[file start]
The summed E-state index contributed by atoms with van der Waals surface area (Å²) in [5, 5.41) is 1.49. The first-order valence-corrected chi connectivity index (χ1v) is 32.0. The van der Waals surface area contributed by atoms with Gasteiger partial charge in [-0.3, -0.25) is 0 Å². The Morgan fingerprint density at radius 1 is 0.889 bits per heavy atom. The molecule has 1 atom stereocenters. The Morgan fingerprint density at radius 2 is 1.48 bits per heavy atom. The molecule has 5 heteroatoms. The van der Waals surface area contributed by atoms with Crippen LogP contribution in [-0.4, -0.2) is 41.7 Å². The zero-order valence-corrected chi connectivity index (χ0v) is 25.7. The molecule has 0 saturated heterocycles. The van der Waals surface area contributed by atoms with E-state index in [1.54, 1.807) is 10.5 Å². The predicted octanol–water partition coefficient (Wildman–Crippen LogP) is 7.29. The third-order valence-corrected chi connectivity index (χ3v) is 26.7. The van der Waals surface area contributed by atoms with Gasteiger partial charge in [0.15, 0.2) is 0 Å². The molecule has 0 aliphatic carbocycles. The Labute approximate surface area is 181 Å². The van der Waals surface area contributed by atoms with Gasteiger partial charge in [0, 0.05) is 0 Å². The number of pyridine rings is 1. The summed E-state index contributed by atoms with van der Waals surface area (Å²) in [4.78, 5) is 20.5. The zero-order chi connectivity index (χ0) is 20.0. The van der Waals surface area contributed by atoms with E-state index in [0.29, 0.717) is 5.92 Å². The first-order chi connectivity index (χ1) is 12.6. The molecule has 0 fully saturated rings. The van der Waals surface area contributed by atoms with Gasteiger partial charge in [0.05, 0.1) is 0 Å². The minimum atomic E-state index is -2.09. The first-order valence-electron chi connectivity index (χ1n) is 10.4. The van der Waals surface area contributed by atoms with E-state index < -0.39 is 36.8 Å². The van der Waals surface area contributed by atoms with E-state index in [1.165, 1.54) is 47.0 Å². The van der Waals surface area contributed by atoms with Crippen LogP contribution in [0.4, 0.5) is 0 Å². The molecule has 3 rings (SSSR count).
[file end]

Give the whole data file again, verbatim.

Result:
The summed E-state index contributed by atoms with van der Waals surface area (Å²) in [5, 5.41) is 1.49. The first-order valence-corrected chi connectivity index (χ1v) is 32.0. The van der Waals surface area contributed by atoms with Gasteiger partial charge in [-0.3, -0.25) is 0 Å². The Morgan fingerprint density at radius 1 is 0.889 bits per heavy atom. The molecule has 1 atom stereocenters. The Morgan fingerprint density at radius 2 is 1.48 bits per heavy atom. The molecule has 5 heteroatoms. The van der Waals surface area contributed by atoms with Crippen LogP contribution in [-0.4, -0.2) is 41.7 Å². The zero-order valence-corrected chi connectivity index (χ0v) is 25.7. The molecule has 0 saturated heterocycles. The van der Waals surface area contributed by atoms with E-state index in [1.54, 1.807) is 10.5 Å². The predicted octanol–water partition coefficient (Wildman–Crippen LogP) is 7.29. The third-order valence-corrected chi connectivity index (χ3v) is 26.7. The van der Waals surface area contributed by atoms with Gasteiger partial charge in [0.15, 0.2) is 0 Å². The molecule has 0 aliphatic carbocycles. The Labute approximate surface area is 181 Å². The van der Waals surface area contributed by atoms with Gasteiger partial charge in [0, 0.05) is 0 Å². The number of pyridine rings is 1. The summed E-state index contributed by atoms with van der Waals surface area (Å²) in [4.78, 5) is 20.5. The zero-order chi connectivity index (χ0) is 20.0. The van der Waals surface area contributed by atoms with E-state index in [0.29, 0.717) is 5.92 Å². The first-order chi connectivity index (χ1) is 12.6. The molecule has 0 fully saturated rings. The van der Waals surface area contributed by atoms with Gasteiger partial charge in [0.05, 0.1) is 0 Å². The minimum atomic E-state index is -2.09. The first-order valence-electron chi connectivity index (χ1n) is 10.4. The van der Waals surface area contributed by atoms with E-state index < -0.39 is 36.8 Å². The van der Waals surface area contributed by atoms with E-state index in [1.165, 1.54) is 47.0 Å². The van der Waals surface area contributed by atoms with Crippen LogP contribution in [0.4, 0.5) is 0 Å². The molecule has 3 rings (SSSR count).